Can anyone suggest a good fully featured CAD / Design software with 3D modelling capability for Linux? I need something that is good enough to use in a production environment, i.e. a tool to earn money with. I don’t expect to find anything as fully featured as AutoCAD (or Inventor) but something close would be good. It doesn’t need to be FOSS, I’ll consider commercial too.
I found this old thread from 2008 but wondered how much things have moved on from then. I want to try avoid having to install and run a windows system if possible.
All my research points to packages that are a couple versions behind or dumbed down in comparison to their Windows counterparts which is annoying. Why bother making a Linux version if you’re going to dumb it down and keep it behind the Windows version?
I’m hoping that there are some CAD draughtsman or designers here that can suggest something good.
On 16/01/11 19:06, deano ferrari wrote:
> Have read of this thread concerning Bricscad:
> ‘Bricscad for linux native CAD at last?’ (http://tinyurl.com/4mpd5bg)
Sorry for the delay in replying but I’ve not been able to reply due to
the forum problems. I’ve now setup nntp so hopefully this works ok.
I found Bricscad and it looks good but the Linux version doesn’t have
3d. Apparently it’s coming but no time given.
To the op.
This is the main problem for me that I can’t delete windows on my computer.
The possible way you can do is use wine and install sketchup it is working nicely now on wine. You can have sketchup draw in 2d/3d.
If you do extensive rendering, you can export your sketchup drawing to blender for refinement. In blender it will be tricky but if you learn it, it will be very rewarding in the end.
You will need nvidia graphic card to make those two work properly. For tips & tricks and howtos, just use google and you will find tons of informations on how to make sketchup and blender work.
If you found a better solution also for your cad needs in linux, please post it here.
Trying to learn sketchup and blender will take me too much time and it still isn’t a proper CAD system. Have you looked at Varicad? Check out the links I pasted to the tutorials. What are your thoughts?
I followed your link and notice it is for mechanical drawing. Maybe if you’re in the mechanical field of work that is what you need.
If you are in the architectural field maybe this is what you need.Gräbert - CAD ANYWHERE.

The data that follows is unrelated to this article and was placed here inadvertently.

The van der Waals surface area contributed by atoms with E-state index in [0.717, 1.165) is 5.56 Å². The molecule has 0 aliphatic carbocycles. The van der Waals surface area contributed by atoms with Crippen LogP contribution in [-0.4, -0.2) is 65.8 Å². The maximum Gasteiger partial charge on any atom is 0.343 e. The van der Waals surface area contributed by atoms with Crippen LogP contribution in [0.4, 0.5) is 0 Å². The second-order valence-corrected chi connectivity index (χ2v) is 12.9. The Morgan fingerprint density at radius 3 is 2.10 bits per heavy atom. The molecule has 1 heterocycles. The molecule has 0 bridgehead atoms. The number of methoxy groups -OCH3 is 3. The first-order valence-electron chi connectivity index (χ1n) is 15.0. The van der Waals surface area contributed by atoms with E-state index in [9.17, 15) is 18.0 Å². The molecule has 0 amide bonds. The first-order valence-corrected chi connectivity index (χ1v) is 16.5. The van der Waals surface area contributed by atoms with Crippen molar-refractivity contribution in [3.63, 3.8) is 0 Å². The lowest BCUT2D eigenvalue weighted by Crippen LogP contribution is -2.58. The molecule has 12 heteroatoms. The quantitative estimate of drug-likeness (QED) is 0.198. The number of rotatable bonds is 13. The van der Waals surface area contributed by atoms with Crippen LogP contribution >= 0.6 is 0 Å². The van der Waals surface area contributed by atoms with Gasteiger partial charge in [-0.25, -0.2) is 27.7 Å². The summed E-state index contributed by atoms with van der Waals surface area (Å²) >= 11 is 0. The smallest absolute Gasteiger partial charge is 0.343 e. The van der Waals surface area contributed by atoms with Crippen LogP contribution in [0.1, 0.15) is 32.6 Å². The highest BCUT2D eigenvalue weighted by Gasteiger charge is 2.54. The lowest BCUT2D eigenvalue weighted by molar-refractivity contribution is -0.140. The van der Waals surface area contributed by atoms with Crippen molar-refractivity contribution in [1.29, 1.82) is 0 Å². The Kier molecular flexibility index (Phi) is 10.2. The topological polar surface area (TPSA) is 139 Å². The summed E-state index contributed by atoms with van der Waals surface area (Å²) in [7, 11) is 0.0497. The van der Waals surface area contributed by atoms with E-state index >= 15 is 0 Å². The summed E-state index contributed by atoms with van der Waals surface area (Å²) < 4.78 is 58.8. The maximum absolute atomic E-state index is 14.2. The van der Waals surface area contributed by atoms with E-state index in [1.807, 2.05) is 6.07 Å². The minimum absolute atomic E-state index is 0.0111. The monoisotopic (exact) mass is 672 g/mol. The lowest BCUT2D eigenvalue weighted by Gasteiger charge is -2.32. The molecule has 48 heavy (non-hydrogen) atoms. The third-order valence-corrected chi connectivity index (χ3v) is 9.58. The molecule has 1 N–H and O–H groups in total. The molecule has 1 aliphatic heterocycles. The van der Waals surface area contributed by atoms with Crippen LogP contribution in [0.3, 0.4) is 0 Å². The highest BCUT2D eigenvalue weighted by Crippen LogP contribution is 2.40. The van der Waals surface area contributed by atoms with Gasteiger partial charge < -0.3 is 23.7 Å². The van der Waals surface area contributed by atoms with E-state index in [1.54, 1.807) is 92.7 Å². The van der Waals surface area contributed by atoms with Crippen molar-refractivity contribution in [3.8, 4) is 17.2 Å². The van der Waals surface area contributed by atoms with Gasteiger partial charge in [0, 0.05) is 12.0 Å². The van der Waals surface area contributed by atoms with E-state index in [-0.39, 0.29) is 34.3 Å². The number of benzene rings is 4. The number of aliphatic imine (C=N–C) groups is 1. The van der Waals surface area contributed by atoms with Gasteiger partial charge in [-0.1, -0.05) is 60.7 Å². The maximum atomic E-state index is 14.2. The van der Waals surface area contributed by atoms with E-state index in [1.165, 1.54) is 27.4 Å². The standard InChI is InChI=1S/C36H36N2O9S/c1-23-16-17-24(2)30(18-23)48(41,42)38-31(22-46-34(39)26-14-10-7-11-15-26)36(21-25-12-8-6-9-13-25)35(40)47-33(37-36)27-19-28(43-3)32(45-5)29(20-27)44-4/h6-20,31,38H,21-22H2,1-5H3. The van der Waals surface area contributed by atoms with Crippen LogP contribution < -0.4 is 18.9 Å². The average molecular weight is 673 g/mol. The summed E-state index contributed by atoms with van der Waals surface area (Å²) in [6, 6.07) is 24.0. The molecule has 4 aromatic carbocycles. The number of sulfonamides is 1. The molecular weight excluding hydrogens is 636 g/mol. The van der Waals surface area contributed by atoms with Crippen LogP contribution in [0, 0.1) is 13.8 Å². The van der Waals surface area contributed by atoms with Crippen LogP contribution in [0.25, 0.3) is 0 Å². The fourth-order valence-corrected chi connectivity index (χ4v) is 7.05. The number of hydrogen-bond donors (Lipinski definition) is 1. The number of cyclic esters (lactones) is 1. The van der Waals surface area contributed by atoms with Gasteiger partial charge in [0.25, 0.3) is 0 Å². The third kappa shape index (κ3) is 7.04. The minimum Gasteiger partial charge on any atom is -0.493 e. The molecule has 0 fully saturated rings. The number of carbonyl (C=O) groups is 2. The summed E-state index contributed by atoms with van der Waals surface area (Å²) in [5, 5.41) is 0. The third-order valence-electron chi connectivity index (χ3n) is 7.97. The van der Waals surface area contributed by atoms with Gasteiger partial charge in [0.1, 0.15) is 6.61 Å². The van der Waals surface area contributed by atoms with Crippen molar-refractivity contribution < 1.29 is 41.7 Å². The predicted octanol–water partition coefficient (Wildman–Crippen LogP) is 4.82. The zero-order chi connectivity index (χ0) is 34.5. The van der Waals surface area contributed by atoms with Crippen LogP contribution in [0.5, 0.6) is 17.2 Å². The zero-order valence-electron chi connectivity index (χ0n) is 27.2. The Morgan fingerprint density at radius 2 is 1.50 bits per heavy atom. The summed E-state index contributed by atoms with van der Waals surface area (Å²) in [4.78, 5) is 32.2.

Varicad is very good Mechanical Drafting software. I have been a fan for 10 years or so. Windows and Linux versions are available. It has some very good design tools for creating springs, shafts and other mechanical parts. Both 2d and 3d Fastener Library is included. It is created for serious drafting - not so much hobby drawing. License cost is reasonable, and there is a learning curve. It works well on Opensuse, Mandriva and Windows.
Thanks. That’s exactly the type of feedback I’m after. I’d be using it for serious drafting not hobby drawing. Basically require it for general mechanical drafting work like, piping, steel structures and frames, machined parts, etc.
One thing that strikes me with VariCAD is the relative lack of information on the net about it. I’d have thought if it’s good (which it looks) and the price is good (which is good) that it would have a much larger buzz, especially in the Linux world as it’s a fully featured 3D design CAD system. The only thing I don’t see it does is the ability to enhance it via extensions or Lisp routines and it’s deviation from the “AutoDesk standard” way of doing things. Maybe that’s what holding it back from being as popular as Bricscad (which appears to be more of an AutoCAD clone) as a Linux alternative to Autocad or Inventor.
I don’t really have an explanation for this. The Cad world is so big - but our thinking is very narrow sometimes.
Re Lisp etc.
True it does not have that feature. But it is a very strong, solid modeler. It will take a while for Bricscad to develope this on the Linux Desktop. For now at least Bricscad is a very good 2d Autocad Clone. The Varicad solid modeling engine has been used and updated over the last 10 years. I like both. We now have some very strong Cad offerings becoming available.
Draftsight for linux is not there yet. Dassault systems say the 2D version will be free (but not open). I also heard from someone that Autodesk purchased Dassault, if so Draftsight for linux may not happen.
Ares commander is a full-feature Autocad clone, including acis modeling (3D solids). My problem with it is that is unbearably slow in oS 112/11.3 Gnome or KDE, I suppose because of qt libraries.
Bricscad Classic for linux is a 2D Autocad clone, based on gtk libs, very fast in my systems. Bricsys say they are working on the ACIS version, but no dates are mentioned yet.
Another solution is to use any of the above windows versions in a VM. It is much faster than the same apps under wine from the tests I made. YMMV.
Unfortunately there is no substitute in the Linux world for any of the AutoDesk or CADDIE or Microstation or even TurboCAD products. There isnt even a free method of reading let alone editing DWG files, the defacto format. There are some success stories of installing an old version of Autocad into WINE but I would not bother with that. It’ll merely create false hope. There are some attempts at it but they do not come close to the proprietary products which have been under constant development for decades. Sorry for the bad news but this is the current position re: CAD on linux as a whole. You will need to use your M$Win or OS X to successfully run CAD.
The latest incarnation of Bricscad on Linux has a very useful - export to svg - feature. In addition to its export to pdf, the software is becoming a powerful tool in the Linux domain. Currently running on Mandriva and Opensuse. All power to them.